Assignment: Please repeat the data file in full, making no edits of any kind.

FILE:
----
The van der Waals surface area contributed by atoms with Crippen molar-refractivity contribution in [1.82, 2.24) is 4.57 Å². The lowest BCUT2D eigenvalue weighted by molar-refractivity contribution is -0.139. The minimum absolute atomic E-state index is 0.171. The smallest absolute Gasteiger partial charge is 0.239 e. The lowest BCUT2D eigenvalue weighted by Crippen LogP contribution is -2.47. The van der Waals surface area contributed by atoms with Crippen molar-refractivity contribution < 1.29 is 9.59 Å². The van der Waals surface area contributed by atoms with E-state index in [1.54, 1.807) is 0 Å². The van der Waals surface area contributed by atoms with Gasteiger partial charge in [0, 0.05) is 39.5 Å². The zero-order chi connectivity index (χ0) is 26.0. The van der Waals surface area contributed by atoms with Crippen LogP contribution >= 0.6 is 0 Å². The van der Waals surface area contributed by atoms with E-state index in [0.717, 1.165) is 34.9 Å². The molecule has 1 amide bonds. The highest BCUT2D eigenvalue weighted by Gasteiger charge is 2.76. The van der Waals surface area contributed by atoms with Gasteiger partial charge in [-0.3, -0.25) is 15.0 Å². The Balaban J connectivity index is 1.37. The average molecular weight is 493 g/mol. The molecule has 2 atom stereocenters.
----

The van der Waals surface area contributed by atoms with Crippen molar-refractivity contribution in [1.82, 2.24) is 4.57 Å². The lowest BCUT2D eigenvalue weighted by molar-refractivity contribution is -0.139. The minimum absolute atomic E-state index is 0.171. The smallest absolute Gasteiger partial charge is 0.239 e. The lowest BCUT2D eigenvalue weighted by Crippen LogP contribution is -2.47. The van der Waals surface area contributed by atoms with Crippen molar-refractivity contribution < 1.29 is 9.59 Å². The van der Waals surface area contributed by atoms with E-state index in [1.54, 1.807) is 0 Å². The van der Waals surface area contributed by atoms with Gasteiger partial charge in [0, 0.05) is 39.5 Å². The zero-order chi connectivity index (χ0) is 26.0. The van der Waals surface area contributed by atoms with Crippen LogP contribution >= 0.6 is 0 Å². The van der Waals surface area contributed by atoms with E-state index in [0.717, 1.165) is 34.9 Å². The molecule has 1 amide bonds. The highest BCUT2D eigenvalue weighted by Gasteiger charge is 2.76. The van der Waals surface area contributed by atoms with Gasteiger partial charge in [-0.3, -0.25) is 15.0 Å². The Balaban J connectivity index is 1.37. The average molecular weight is 493 g/mol. The molecule has 2 atom stereocenters.